The general public is worrying that the “non-cooperation movement” initiated by the pan-democratic lawmakers is pushing the Legislative Council’s operation to the verge of paralysis. For the sake of social stability, there should be countervailing forces in the council to end filibustering.
Advancing their political appetites recklessly, the 27 pan-democratic legislators launching “non-cooperation movement” in the Legislative Council is paralyzing the council. An array of government funding proposals pending approval has been left piling up. Even with repeated scheduling and re-scheduling, the funding requests can only be squeezed into the Legislative Council meeting agendas at most. Scarcely can they be put into discussion, let alone to be approved. The chaotic situation has impeded and procrastinated a large number of major public infrastructure projects and livelihood-related works. If the stalemate persists, local social development and governance and efficiency of the Hong Kong Government will be hindered, and Hong Kong’s economy and society as a whole will suffer even more significant harm.
Dismayed and anxious about the stagnation of the Legislative Council, the public feel powerless to do a thing but condemn filibustering. But this is what the pan-democrats hope for, and that is why they refuse to let it go. Some of them have even admitted they are exactly trying to “drag down” the Government, aiming at posing a threat to the Administration.
Yet, their “aspirations” are in fact the “nightmares” of the majority of society. The political tactics of the pan-democratic lawmakers are no different from “playing with fire”. In case the Legislative Council and the HKSAR Government are really paralyzed, Hong Kong will be sent to anarchy with every established order overturned. And its social order, legal system and social stability will all be wiped out. That will be complete chaos. To prevent the situation getting out of control, there must be countervailing forces against these irresponsible actions in the Legislative Council. An effective buffer should be set up to protect our social stability. Therefore, I and other pro-establishment Legislative Council members are regarded by the pan-democratic members as stumbling blocks. Yet, as far as the interest of the whole society is concerned, the harsher are their comments, the better we can prove our actions right.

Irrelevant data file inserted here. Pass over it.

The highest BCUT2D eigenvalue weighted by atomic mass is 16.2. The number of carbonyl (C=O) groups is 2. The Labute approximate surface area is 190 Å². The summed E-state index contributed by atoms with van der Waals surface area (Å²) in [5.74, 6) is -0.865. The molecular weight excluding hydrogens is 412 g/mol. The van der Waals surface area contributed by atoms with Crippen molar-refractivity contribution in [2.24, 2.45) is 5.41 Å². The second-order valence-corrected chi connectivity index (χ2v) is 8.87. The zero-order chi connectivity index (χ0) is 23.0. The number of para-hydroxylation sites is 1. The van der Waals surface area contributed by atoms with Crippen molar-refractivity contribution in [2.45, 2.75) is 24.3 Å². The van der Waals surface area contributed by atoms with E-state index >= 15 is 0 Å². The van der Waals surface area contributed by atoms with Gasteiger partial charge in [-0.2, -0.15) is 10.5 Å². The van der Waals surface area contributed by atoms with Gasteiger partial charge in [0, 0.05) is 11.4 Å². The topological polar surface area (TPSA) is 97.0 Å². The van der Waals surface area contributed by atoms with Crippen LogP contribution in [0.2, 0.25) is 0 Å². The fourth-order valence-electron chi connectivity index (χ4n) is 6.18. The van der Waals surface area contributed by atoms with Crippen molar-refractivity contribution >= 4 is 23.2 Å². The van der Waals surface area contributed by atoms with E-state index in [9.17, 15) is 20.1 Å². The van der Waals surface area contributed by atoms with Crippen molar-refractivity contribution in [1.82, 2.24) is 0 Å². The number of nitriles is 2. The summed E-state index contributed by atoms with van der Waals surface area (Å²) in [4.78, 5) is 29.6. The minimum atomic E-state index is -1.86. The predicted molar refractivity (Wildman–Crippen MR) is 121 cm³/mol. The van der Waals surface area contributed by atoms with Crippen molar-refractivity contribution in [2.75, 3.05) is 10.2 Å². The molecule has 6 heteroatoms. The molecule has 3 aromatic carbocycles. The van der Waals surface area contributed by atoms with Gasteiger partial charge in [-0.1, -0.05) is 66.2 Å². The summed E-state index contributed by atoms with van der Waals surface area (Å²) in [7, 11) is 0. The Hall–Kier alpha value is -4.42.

Neglecting Constitutional Duties
In all fairness, it is not in the interest of society to have the Legislature getting radical or split into distinct camps of no mutual dialogue and cooperation. Worse still, what the pan-democratic lawmakers doing is neglecting their solemn constitutional duties they vow to the council.
According to Article 73 of the Basic Law, the functions of the Legislative Council include “(1) to enact, amend or repeal laws in accordance with the provisions of this Law and legal procedures; (2) to examine and approve budgets introduced by the government; (3) to approve taxation and public expenditure; (4) to receive and debate the policy addresses of the Chief Executive; (5) to raise questions on the work of the government, etc. All these important constitutional duties which involve public interest are now used by the pan-democratic legislators as a weapon to threaten the Administration.
Legislative Council’s Function Weakened